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Happy Pride, Portland! This week, the Mercury is running a series of opinion pieces and personal essays from LGBTQ+ Portlanders on the theme Pride 2021: Queer Beginnings. As we emerge out of the COVID-19 pandemic, we're all re-evaluating and re-imagining things, and that includes queer life and how we observe Pride. Here's the third entry.

My voice has always betrayed me. Chronic ear infections as a child meant my Rs and Ls came out flat, so world sounded like wood and runner, run-nah. When I was still in the closet in high school, I thought my voice was too high, effeminate, queer. (People mistook me for my mother on the phone until I was sixteen.) And now, as a thirty-six-year-old trans woman, several years into HRT, my face fully beat, dresses, manicures, and hips that sway, my voice betrays me in other ways.

I thought I’d exit the pandemic a new woman, someone entirely different than the awkward, clumsy transsexual who disappeared into her home in March 2020. I saw it as an opportunity to complete my second puberty in hiding. I ordered new clothes online, let the hormones do the job of slowly transforming my body, and started learning how to alter my voice to make it sound more feminine. I was tired of my voice outing me every time I opened my mouth. I’d witness the dawning of the understanding of what I was happen time and time again. I’d walk into a room and no one would bat an eye until I opened my mouth. At first it was something like confusion on their faces, but, eventually, an understanding that I was a trans woman would wash over the room.

I am most often misgendered on the phone. Before the pandemic I was bartending at a restaurant, which meant I answered the phone a hundred times a week. Customers called me “sir” like a nervous tic. Hello, sir. Can I place a to-go order, sir? Thank you so much, sir. I thought if I could alter my voice in the right ways, then they would see me as I am, like changing my voice alone was enough to force strangers to accept me.

Since I didn’t make enough money to afford a speech therapist, I did what every other trans person does when seeking advice: I turned to Reddit. I found subreddits with thousands of trans women giving each other pointers on how to alter their voice, complete with links to YouTube tutorials. A video of a woman in her 20s, with an emo-swooped haircut and large gaming headphones offered advice on how to raise my larynx in order to sound more feminine. Another woman, possibly in her late teens (also with a similarly styled haircut), gave pointers for changing the shape of my mouth when delivering consonants. The YouTubers said they practiced raising their Adam’s apple while stocking shelves at the Dollar Store or while singing along loudly with music in the car.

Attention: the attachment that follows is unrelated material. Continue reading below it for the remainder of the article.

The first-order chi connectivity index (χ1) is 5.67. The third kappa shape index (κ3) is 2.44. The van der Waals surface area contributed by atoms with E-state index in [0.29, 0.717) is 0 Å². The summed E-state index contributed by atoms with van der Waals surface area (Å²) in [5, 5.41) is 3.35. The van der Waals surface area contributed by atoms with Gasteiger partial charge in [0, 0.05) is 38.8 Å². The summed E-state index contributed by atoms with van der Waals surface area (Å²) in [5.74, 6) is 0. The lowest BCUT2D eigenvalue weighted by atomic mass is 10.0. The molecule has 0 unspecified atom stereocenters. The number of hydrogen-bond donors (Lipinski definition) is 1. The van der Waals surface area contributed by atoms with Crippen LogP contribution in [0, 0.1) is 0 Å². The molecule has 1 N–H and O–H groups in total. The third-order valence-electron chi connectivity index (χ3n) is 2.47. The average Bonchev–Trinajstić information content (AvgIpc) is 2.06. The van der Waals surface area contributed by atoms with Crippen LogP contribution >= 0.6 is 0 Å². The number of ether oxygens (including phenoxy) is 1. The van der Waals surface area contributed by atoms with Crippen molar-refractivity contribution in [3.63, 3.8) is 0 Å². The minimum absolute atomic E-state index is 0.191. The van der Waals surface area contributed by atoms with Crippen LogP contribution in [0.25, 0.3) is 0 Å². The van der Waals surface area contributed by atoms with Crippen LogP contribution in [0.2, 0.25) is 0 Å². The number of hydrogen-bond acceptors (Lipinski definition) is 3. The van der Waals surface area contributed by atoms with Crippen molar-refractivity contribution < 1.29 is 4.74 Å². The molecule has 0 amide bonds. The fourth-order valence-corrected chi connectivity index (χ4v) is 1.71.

I walked my dog around my neighborhood and practiced my “swallow and hold,” an exercise designed to strengthen the larynx, so I could shorten its length and thus, make my voice sound more feminine. I practiced it while grocery shopping or reading in bed in the evening. When I spoke while shortening my larynx, my voice never sounded right, a compressed version of itself, like how playing a voicemail back to yourself sounds like an entirely different person altogether.

The more I worked towards altering my voice, the more I realized I didn’t know if I wanted to change the way I sounded. I started to grieve the voice I was losing, the one I had worked so hard to love, and it wasn’t even gone yet. It was not like other parts of my transition, the way I was happy to see many of my “masculine” gender markers disappear. The pandemic gave me moments alone to reassess what notions of gender were mine to keep and what had been foisted upon me by others. I spent most of my days surrounded by other trans people. The outside expectations of my gender grew quieter. There were some things I still had the urge to change, even when locked away in my house. I still shaved my face at the first sign of stubble. If I went too long without makeup, it felt like I was losing myself. Nothing felt better than the days I tended to my body, washed my long hair, moisturized my skin, wore makeup, and put on a long, flowy dress. Even if I never left the house, I was still more myself when I did these things. Hearing my voice, even when played back on a recording, didn’t cut under my skin like the other things that made me dysphoric. What cut under my skin was other people misgendering me.

I told myself a long time ago that I wouldn’t make “passing” a goal of my transition. (What even is passing anyway? Another topic for another essay is what it is.) I started my medical transition at thirty-four years old, and I never would have gone through with it if passing had been my goal. That would have meant too many surgeries that would have cost too much money, and anyways, the concept of passing is bogus. I understand the necessity of feeling safe, that in some places that means going stealth, but I’m proud of the fact I’m a trans woman. What do I care if people know I’m trans, and if I don’t give a shit about passing, then why am I so concerned with vocal therapy? The pandemic pushed me to realize that speech therapy, learning how to raise my larynx and curve my mouth just right for certain vowels was something I was doing for other people. I don’t do any part of my transition for anyone but myself. I spent thirty-three years in the closet, wherein almost everything I did, from the way I dressed to the people I slept with was for everyone else. No more. I’m a loud trans woman with an effeminate pretty boy voice, and I’m no longer interested in changing that.

Emme Lund lives and works in Portland, OR. She is the author of the forthcoming novel The Boy with a Bird in His Chest.